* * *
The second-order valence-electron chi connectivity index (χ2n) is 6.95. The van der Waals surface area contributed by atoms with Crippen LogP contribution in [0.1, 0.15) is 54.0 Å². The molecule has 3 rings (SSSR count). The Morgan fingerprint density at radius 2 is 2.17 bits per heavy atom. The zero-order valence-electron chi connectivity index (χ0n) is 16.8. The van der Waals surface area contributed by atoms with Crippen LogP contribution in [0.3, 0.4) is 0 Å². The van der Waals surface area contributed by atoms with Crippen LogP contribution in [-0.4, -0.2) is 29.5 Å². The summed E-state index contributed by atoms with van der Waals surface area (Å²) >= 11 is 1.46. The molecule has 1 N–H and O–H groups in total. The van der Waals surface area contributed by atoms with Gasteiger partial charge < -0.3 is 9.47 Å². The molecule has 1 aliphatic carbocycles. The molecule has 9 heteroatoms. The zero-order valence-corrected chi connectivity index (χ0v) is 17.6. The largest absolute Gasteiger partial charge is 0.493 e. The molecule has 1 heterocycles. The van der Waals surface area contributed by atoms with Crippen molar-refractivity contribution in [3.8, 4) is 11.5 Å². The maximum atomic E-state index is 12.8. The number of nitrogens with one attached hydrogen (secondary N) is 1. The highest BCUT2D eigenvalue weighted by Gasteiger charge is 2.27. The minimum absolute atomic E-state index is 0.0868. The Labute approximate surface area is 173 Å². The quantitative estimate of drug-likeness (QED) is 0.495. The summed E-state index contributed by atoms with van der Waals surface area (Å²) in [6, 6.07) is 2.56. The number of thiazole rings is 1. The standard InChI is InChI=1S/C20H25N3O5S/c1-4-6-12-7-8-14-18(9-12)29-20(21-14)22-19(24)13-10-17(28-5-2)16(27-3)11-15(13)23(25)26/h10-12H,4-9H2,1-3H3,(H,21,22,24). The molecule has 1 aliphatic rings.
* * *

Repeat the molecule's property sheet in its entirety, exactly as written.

The second-order valence-electron chi connectivity index (χ2n) is 6.95. The van der Waals surface area contributed by atoms with Crippen LogP contribution in [0.1, 0.15) is 54.0 Å². The molecule has 3 rings (SSSR count). The Morgan fingerprint density at radius 2 is 2.17 bits per heavy atom. The zero-order valence-electron chi connectivity index (χ0n) is 16.8. The van der Waals surface area contributed by atoms with Crippen LogP contribution in [0.3, 0.4) is 0 Å². The van der Waals surface area contributed by atoms with Crippen LogP contribution in [-0.4, -0.2) is 29.5 Å². The summed E-state index contributed by atoms with van der Waals surface area (Å²) >= 11 is 1.46. The molecule has 1 N–H and O–H groups in total. The van der Waals surface area contributed by atoms with Gasteiger partial charge < -0.3 is 9.47 Å². The molecule has 1 aliphatic carbocycles. The molecule has 9 heteroatoms. The zero-order valence-corrected chi connectivity index (χ0v) is 17.6. The largest absolute Gasteiger partial charge is 0.493 e. The molecule has 1 heterocycles. The van der Waals surface area contributed by atoms with Crippen molar-refractivity contribution in [3.8, 4) is 11.5 Å². The maximum atomic E-state index is 12.8. The number of nitrogens with one attached hydrogen (secondary N) is 1. The highest BCUT2D eigenvalue weighted by Gasteiger charge is 2.27. The minimum absolute atomic E-state index is 0.0868. The Labute approximate surface area is 173 Å². The quantitative estimate of drug-likeness (QED) is 0.495. The summed E-state index contributed by atoms with van der Waals surface area (Å²) in [6, 6.07) is 2.56. The number of thiazole rings is 1. The standard InChI is InChI=1S/C20H25N3O5S/c1-4-6-12-7-8-14-18(9-12)29-20(21-14)22-19(24)13-10-17(28-5-2)16(27-3)11-15(13)23(25)26/h10-12H,4-9H2,1-3H3,(H,21,22,24). The molecule has 1 aliphatic rings.